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Zimbra readies open-source business e-mail

A competitive challenger in the messaging and collaboration market will release a second beta and a version aimed at businesses.

Zimbra on Tuesday will release a second beta test of its messaging and calendaring software and introduce a version targeted specifically to businesses.

Using an open-source business model and a modern development technique known as Ajax, the start-up is looking to unseat entrenched messaging suppliers IBM and Microsoft.

The company, which launched its first beta in August, makes its Web-based messaging product available for free with an open-source license. It intends to make money by charging corporate customers a license fee for a more functional "Network" version and a yearly support fee based on the number of mailboxes used.

On Tuesday, the San Mateo, Calif.-based company will make its first Network version available. The edition includes features to ease administration, such as simplified backup tools, support for clustered servers and storage tools for managing end-user mailbox accounts.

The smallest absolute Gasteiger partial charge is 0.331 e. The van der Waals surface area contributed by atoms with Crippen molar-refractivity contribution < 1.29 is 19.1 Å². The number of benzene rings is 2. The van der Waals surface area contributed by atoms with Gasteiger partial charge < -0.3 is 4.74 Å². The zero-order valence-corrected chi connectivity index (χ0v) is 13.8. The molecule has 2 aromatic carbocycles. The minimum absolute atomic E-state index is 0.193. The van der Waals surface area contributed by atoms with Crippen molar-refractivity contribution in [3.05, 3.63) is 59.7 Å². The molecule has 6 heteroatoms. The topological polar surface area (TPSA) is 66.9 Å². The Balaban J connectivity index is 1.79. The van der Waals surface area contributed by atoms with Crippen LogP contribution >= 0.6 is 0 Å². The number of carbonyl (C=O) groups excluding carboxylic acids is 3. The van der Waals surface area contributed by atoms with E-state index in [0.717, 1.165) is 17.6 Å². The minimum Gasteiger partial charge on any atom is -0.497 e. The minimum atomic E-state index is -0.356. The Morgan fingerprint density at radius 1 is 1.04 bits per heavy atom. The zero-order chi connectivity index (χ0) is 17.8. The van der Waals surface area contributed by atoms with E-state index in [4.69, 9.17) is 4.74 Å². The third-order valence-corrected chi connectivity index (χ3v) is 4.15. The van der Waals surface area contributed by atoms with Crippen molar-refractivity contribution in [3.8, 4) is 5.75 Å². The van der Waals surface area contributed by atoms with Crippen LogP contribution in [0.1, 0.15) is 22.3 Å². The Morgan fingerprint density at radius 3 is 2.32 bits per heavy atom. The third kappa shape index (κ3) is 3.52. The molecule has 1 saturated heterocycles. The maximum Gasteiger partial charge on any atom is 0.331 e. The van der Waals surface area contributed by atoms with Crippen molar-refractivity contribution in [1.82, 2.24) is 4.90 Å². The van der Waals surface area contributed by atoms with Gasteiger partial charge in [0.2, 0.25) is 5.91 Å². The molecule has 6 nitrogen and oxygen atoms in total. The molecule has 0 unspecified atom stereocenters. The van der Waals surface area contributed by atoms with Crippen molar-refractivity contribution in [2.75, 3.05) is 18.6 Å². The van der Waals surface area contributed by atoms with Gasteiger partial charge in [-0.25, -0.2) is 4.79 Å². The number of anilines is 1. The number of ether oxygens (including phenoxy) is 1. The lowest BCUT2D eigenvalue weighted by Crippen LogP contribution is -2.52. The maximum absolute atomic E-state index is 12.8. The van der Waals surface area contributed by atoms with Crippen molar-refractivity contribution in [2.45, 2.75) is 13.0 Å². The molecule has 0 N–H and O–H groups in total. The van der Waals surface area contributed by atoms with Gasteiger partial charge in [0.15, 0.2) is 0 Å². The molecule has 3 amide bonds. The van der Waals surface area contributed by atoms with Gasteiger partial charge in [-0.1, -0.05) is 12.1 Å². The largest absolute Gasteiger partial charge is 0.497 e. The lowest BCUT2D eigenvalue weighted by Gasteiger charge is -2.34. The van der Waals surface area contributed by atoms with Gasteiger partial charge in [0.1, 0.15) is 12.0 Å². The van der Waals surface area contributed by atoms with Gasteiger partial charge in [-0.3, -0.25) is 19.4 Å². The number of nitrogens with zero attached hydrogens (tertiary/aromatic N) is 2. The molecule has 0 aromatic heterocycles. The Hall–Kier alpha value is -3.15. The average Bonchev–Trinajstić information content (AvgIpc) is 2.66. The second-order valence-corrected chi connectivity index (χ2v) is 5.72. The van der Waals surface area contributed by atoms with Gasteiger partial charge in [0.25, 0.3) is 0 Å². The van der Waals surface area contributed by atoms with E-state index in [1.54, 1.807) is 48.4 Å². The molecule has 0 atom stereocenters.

Also on Tuesday, Zimbra intends to release the "open-source" version of its Collaboration Suite, which includes a shared-calendar feature that combines several calendars onto a single view. For instance, a person can subscribe to a calendar feed for sports team schedules or business-oriented information, such as a calendar of conferences.

The updated beta version also allows people to receive RSS or Atom feeds in their e-mail inbox and to search through attachments.

Zimbra has designed the product so people do not need to flip between e-mail, calendar and other applications, said Scott Dietzen, the company's chief technology officer.

For example, a small window with product information from a packaged sales application shows over a customer name or product number. These features draw on Ajax development, where information can be automatically sent from server to client, noted Dietzen.

Zimbra will make a 60-day trial available for its Network edition. It now has about 12 corporate customers trial-testing its software and support products, Dietzen said.